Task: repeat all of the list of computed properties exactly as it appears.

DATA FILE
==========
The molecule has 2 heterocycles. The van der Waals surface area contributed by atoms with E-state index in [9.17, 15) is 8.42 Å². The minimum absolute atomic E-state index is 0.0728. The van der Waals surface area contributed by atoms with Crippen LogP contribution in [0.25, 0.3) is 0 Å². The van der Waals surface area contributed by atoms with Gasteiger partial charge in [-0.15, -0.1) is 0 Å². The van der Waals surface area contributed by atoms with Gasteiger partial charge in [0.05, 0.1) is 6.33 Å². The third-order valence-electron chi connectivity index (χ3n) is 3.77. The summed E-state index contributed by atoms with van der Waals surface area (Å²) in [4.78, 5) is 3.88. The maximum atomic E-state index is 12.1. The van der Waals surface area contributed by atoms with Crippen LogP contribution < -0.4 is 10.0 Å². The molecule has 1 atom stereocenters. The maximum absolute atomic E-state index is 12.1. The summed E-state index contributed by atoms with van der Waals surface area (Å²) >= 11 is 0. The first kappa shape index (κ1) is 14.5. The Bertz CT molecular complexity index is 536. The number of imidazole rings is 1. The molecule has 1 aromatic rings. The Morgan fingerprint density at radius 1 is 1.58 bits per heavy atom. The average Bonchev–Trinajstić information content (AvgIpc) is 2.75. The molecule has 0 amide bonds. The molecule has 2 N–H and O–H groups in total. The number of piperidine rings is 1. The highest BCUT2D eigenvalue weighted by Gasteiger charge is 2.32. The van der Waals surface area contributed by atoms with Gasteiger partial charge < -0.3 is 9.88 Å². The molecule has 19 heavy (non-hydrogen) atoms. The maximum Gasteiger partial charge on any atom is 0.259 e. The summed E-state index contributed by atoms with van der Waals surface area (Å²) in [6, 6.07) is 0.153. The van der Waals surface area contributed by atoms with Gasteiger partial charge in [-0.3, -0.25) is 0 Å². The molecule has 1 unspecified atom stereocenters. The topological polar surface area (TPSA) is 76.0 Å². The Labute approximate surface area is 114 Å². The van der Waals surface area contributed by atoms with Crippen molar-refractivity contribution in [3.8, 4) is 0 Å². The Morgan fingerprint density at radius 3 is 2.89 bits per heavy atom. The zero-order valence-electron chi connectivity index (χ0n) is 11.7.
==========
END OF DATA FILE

The molecule has 2 heterocycles. The van der Waals surface area contributed by atoms with E-state index in [9.17, 15) is 8.42 Å². The minimum absolute atomic E-state index is 0.0728. The van der Waals surface area contributed by atoms with Crippen LogP contribution in [0.25, 0.3) is 0 Å². The van der Waals surface area contributed by atoms with Gasteiger partial charge in [-0.15, -0.1) is 0 Å². The van der Waals surface area contributed by atoms with Gasteiger partial charge in [0.05, 0.1) is 6.33 Å². The third-order valence-electron chi connectivity index (χ3n) is 3.77. The summed E-state index contributed by atoms with van der Waals surface area (Å²) in [4.78, 5) is 3.88. The maximum atomic E-state index is 12.1. The van der Waals surface area contributed by atoms with Crippen LogP contribution < -0.4 is 10.0 Å². The molecule has 1 atom stereocenters. The maximum absolute atomic E-state index is 12.1. The summed E-state index contributed by atoms with van der Waals surface area (Å²) >= 11 is 0. The first kappa shape index (κ1) is 14.5. The Bertz CT molecular complexity index is 536. The number of imidazole rings is 1. The molecule has 1 aromatic rings. The Morgan fingerprint density at radius 1 is 1.58 bits per heavy atom. The average Bonchev–Trinajstić information content (AvgIpc) is 2.75. The molecule has 0 amide bonds. The molecule has 2 N–H and O–H groups in total. The number of piperidine rings is 1. The highest BCUT2D eigenvalue weighted by Gasteiger charge is 2.32. The van der Waals surface area contributed by atoms with Gasteiger partial charge < -0.3 is 9.88 Å². The molecule has 19 heavy (non-hydrogen) atoms. The maximum Gasteiger partial charge on any atom is 0.259 e. The summed E-state index contributed by atoms with van der Waals surface area (Å²) in [6, 6.07) is 0.153. The van der Waals surface area contributed by atoms with Gasteiger partial charge in [-0.3, -0.25) is 0 Å². The molecule has 1 unspecified atom stereocenters. The topological polar surface area (TPSA) is 76.0 Å². The Labute approximate surface area is 114 Å². The van der Waals surface area contributed by atoms with Crippen molar-refractivity contribution in [3.8, 4) is 0 Å². The Morgan fingerprint density at radius 3 is 2.89 bits per heavy atom. The zero-order valence-electron chi connectivity index (χ0n) is 11.7.